Why Is ‘Fear The Walking Dead’ Suddenly So Much Better Than Before?

What has happened on Fear the Walking Dead these last two weeks? I’ve been covering this series from the beginning, and no episode has been as good as last week’s “Brother’s Keeper,” and this week’s “This Land Is Your Land” somehow managed to match it. While I have acknowledged when the series is at its best (the first half of season three showed marked improvement over past seasons), I have not been reluctant to call the series out for bad episodes. There have been plenty.

Something changed two weeks ago, however, and I’m not exactly sure what. The series has reached a new level, one that I didn’t even know Fear the Walking Dead was capable of.

Don’t just take my word for it. Here are a few Twitter reactions to last week’s “Brother’s Keeper”:

We will have full coverage tomorrow morning of “This Land Is Your Land,” but here’s a sampling of reactions to this episode, buoyed by a singularly excellent performance from Alycia Debnam-Carey.

Social Media is not exactly the best gauge of how well a show is doing, but it’s striking how few complaints the series has been met with over the last two weeks (outside of people complaining about the death of Jake and voicing their hatred of Troy, which has been the desired effect of the last two episodes).

What exactly is happening? I’ve examined the writing and directing credits and I haven’t seen any major changes. Dave Erickson is leaving at the end of the season to make way for two new showrunners, but there’s no indication in the credits that they have begun consulting on the series yet. The writers of the last two episodes (Wes Brown and Suzanne Heathcote) are not new to the series, either — they both wrote episodes earlier in the season (“Burning in Water, Drowning in Flame” and “Red Dirt”) — but those episodes were not nearly as special as the last two. The directors, Alrick Riley and Meera Menon, are new to the show (although, Riley has directed episodes of The Walking Dead before), but I don’t think we can attribute the rapid turnaround to the directors, either.

It’s not as though the last two episodes have been chewing through plot at a faster clip, either, or that they have featured an unusual number of deaths for the series (the last two episodes featured about as many as the first two episodes of this season, and both saw major characters die). Could it possibly be that Fear the Walking Dead has been adding by subtracting these last two episodes (excluding the last couple of minutes in tonight’s episode)?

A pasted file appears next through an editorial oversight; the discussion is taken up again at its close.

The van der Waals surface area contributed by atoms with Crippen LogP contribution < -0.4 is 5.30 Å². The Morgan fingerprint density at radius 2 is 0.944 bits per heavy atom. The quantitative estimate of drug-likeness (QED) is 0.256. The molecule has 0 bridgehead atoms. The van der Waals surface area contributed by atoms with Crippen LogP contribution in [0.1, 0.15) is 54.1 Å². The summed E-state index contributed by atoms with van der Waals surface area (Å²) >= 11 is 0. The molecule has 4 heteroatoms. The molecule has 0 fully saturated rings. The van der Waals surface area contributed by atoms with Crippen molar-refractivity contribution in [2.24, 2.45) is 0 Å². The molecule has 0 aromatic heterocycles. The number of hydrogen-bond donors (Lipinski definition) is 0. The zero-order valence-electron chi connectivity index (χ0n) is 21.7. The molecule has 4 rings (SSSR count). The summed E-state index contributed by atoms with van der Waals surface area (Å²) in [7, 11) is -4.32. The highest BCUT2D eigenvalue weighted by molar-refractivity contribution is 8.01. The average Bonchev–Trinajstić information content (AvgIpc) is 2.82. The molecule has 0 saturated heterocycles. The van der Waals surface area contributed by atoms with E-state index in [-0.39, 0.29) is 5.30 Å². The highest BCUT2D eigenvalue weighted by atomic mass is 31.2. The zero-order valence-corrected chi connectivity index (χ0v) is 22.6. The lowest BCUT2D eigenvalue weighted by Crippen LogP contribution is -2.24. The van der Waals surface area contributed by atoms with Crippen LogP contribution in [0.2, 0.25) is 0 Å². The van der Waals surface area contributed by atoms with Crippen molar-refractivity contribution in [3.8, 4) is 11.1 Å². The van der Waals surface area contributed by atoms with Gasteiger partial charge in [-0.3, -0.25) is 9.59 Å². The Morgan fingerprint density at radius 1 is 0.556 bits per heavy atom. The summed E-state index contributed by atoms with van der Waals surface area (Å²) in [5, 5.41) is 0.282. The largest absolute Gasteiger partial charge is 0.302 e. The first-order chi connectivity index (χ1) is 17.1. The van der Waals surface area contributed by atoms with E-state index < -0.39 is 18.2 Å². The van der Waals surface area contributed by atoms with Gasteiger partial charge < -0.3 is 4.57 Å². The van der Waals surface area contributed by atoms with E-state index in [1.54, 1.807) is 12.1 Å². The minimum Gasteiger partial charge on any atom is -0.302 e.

Possibly! But I think it’s more than just the absence of Madison. It’s that the show has finally found the core characters it needs to revolve around: Nick, Alicia, Troy, and Ofelia. They make an exciting ensemble, and when Madison is not around, Nick and Alicia not defined by their mother. Ofelia, likewise, is not defined by her father, Daniel — in fact, she’s a much-improved character since she and her father went their separate ways on the show. She’s a legit, bad-ass killer now (much to Daniel’s dismay). Troy has also added an entirely new dimension: He’s a villain within the group — he’s a suicidal sociopath, but he’s also an intriguing character. Keeping him in the mix creates tension that doesn’t rely on zombies or other outside elements.

I think Strand should stick around, too, and I’m excited to see him reunited with the show’s best characters. Indeed, I think that Fear has finally found its core characters, it’s Rick, Michonne, Daryl, Glenn, and Maggie. Fear‘s core is all the better because they’re not one-to-one equivalents to those The Walking Dead characters. They’re completely distinct.

The show has continued to bleed viewers (overnight viewers fell below 2 million for the first time last week), but if the episodes continue to be as good as the last two, and the series pushes Madison and Daniel out, it could not only stop the bleeding, it could reverse course. This show can be a chore to watch sometimes, but the last two episodes have been remarkably good, and if Fear can keep it up, it’ll be a series I start looking forward to watching every week.